What is a WMS – Warehouse Management System?

A WMS is a software tool that focuses on the inventory movement in a warehouse. Most systems have six key features:

  • Receiving
  • Moving
  • Order Picking
  • Packing
  • Shipping
  • Inventory Counting

We’ll get into these features in more detail later. WMS software should focus on tracking item quantities, their movement and locations in the warehouse, and validating the items needed for various business processes.

Of course, there are many ways to skin the warehouse management cat, but most warehouse management systems use bar coding, QR coding, RFID or some hybrid. They also often have various additional modules to aid in other processes. And integration with other systems is typically a component in their sales/implementation process.

Warehouse Management Process Overview

Note: This is a high-level overview of the concepts. Details and nuances will be covered in future blogs.

  • Receiving –This is the process of bringing inventory into the warehouse. The receiving process is typically linked to a purchase order (PO) so you know when ALL of the items you purchased have been brought into the warehouse.
  • Moving – This is taking warehouse inventory from one warehouse location to another. This should be tracked so you can find your inventory very quickly. Some common types of movement are put aways of recently received items, replenishment of floor locations from bulk locations, and simple relocations of goods from one location to another.
  • Order Picking – When a business receives an order, the warehouse retrieves the items on the order and takes them to a packing location. Some forms of order picking are paper vs. paperless, voice picking, pick to light, robot assisted, and more.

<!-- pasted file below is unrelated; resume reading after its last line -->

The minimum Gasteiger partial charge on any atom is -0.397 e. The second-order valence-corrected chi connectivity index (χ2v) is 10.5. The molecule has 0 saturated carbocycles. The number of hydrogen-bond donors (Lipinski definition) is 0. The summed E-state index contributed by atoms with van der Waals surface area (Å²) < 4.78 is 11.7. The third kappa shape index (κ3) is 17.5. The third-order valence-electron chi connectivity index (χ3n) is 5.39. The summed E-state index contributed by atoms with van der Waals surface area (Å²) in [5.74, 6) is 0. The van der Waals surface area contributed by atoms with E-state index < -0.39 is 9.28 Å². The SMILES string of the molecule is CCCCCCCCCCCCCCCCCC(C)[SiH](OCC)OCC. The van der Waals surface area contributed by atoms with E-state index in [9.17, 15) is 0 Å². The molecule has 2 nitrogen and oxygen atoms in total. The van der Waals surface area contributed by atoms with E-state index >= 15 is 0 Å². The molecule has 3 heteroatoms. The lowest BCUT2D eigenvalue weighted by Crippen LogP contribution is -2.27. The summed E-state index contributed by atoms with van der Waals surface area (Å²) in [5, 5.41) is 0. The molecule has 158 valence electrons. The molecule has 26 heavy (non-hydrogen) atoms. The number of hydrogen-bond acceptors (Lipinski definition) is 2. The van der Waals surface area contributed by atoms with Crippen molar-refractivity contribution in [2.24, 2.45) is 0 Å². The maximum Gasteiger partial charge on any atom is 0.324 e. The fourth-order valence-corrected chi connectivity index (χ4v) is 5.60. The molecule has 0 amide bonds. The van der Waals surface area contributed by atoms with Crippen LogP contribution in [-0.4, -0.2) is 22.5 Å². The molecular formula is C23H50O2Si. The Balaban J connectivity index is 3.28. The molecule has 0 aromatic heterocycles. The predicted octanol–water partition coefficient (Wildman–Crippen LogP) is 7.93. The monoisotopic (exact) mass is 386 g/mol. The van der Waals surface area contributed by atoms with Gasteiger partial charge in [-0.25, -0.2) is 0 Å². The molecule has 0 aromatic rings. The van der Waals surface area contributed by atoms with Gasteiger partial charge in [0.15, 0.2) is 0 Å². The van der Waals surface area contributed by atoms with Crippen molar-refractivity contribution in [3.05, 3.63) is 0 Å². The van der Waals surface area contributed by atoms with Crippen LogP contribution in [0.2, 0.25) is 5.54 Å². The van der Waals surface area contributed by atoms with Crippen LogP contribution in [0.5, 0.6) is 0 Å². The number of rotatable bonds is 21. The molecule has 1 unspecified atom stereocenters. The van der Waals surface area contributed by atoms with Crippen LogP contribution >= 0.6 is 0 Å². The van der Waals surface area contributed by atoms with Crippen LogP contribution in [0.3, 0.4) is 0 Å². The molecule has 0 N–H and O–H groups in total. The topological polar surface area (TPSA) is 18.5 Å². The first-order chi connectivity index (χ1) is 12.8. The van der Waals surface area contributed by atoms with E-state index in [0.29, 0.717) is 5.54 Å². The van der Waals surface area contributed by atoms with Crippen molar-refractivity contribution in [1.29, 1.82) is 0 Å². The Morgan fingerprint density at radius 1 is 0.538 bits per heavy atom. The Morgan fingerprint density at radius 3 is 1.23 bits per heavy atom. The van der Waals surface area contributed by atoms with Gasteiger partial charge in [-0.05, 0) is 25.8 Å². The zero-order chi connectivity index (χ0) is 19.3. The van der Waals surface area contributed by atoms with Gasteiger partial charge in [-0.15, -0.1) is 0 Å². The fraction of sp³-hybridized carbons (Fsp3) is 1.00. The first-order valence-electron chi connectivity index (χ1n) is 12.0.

• Packing – This takes the picked order and prepares it for shipping. Depending on the type of order and shipping method this varies. Packing involves consolidating picked items into boxes, crates, or pallets. It also involves preparation of all paperwork needed for shipping labels, manifests, BOLs, etc.
  • Shipping – Some shipping methods include parcel (e.g. UPS), 3rd Party Ground Freight -Less-than-Truckload (LTL) and Full Truckload (FTL)or your own trucks. Warehouse Management Systems have varying levels of involvement in this process. At the very least, it should probably track when your packed orders are shipped.
  • Inventory Count – This is the process of counting the items you have in inventory and reconciling them against what you thought you had. With a WMS, this process should be automated. One popular inventory counting method is called Inventory Cycle Count. With inventory cycle count, random subsections of your inventory are selected to be counted for accuracy spot checks. We like to incorporate inventory cycle counting during other processes like moves to make the process automatic and smooth.

We love talking about this stuff. Call us to discuss or learn about our systems: 561-613-5693